The union movement in the United States peaked in the 70s, when they represented about one quarter of the workforce. Unions have been in a steady decline since and make up about 12.4% of the entire workforce and only 7% of the private workforce today. While unions in the past helped maintain wages and the standard of living for the middle class, this trend is unsustainable. Economists have proved that unionization frequently produces higher wages at the expense of fewer jobs, and given the current economic climate, we should not be advocating for policies that depress jobs.
Also, the future of our workforce is changing. As of 2009, a third of the workforce participated in freelance or independent activities. Money magazine estimates the number to grow to 40% over the next decade. A study by the University of Maryland suggests that the social media “app economy” is responsible for 182,000 jobs. Then there is the example of a new company called Task Rabbit which uses an online tool to connect people with time to spare with “employers” to run errands. Collective bargaining, pension benefits, improving working conditions etc., become irrelevant in a free and flexible workplace. We need a new safety net for these employees when they trapeze between contracts and employers. A new social contract, perhaps a Medicare part P(private) which would cover anyone under certain conditions. We ought to be thinking regulated, defined benefit pension plans similar to social security, funded and owned by employees. Instead our attention has been diverted by the attempt of Republicans to demolish these archaic institutions that have not evolved in step with the dramatic changes to the way people live and work.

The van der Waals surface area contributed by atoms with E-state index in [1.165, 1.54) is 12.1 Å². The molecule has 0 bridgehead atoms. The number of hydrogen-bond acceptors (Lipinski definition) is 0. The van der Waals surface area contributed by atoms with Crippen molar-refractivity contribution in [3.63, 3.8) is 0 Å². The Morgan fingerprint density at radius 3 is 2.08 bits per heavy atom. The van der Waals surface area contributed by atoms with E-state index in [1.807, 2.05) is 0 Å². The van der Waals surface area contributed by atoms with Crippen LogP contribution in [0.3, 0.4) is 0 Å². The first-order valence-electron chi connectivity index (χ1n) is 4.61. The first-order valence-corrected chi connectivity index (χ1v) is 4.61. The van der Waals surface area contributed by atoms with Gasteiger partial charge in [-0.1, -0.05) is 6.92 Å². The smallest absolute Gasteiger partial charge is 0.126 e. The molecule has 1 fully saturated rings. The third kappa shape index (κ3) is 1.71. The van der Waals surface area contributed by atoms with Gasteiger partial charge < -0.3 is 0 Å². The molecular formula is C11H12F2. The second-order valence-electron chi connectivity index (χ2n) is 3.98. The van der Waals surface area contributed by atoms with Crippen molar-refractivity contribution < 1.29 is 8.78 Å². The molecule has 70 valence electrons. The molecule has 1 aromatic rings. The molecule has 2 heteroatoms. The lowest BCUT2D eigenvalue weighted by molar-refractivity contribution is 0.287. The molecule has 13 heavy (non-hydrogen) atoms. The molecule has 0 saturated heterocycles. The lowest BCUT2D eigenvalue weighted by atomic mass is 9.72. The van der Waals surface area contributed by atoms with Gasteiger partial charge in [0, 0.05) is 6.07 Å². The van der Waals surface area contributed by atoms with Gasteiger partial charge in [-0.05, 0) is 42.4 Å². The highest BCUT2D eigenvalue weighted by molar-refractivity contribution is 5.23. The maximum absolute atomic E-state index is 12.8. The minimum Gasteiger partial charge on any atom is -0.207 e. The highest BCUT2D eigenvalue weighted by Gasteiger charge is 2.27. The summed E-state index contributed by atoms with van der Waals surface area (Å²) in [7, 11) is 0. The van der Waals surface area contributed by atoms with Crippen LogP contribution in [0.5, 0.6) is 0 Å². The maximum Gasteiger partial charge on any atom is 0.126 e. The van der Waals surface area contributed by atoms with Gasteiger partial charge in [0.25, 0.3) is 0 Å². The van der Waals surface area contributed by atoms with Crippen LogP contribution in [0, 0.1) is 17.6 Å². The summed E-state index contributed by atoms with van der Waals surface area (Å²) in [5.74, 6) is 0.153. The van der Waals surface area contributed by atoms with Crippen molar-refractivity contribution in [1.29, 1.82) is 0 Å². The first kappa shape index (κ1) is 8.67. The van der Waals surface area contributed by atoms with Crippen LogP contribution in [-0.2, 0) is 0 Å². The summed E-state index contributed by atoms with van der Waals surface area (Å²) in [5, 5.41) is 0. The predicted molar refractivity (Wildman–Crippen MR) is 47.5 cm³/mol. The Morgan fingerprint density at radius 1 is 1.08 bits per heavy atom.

That public support for unions is low can be demonstrated by the reaction of voters after the egregious union busting in Wisconsin. Despite protests by unions and substantial press coverage of these events, Democrats failed to win sufficient seats in the recall elections to gain majority in the state legislature.
Such apathy is understandable. The few remaining unions often take intransigent positions in negotiations, such as the one taken by postal employees unions, which will not give up the “no layoff” clause, or the San Jose public sector unions’ refusal to negotiate pension benefits. In the latter case the city had to let go of 10% of the police force so that the remaining 90% would have comfortable pensions. Teachers unions have weird rules protecting bad teachers and dispensing with newer, better ones on the basis of seniority.
Union managements often become bureaucracies that lose touch with rank and file members, thus defeating their objective of representing them fairly. We have all heard of overpaid employees in every branch of the public sector who fight tooth and nail to keep their cushy retirement benefits continuing. It is this attitude that alienates trade unions for most people.
Mani Subramani works in the semi-conductor industry in Silicon Valley.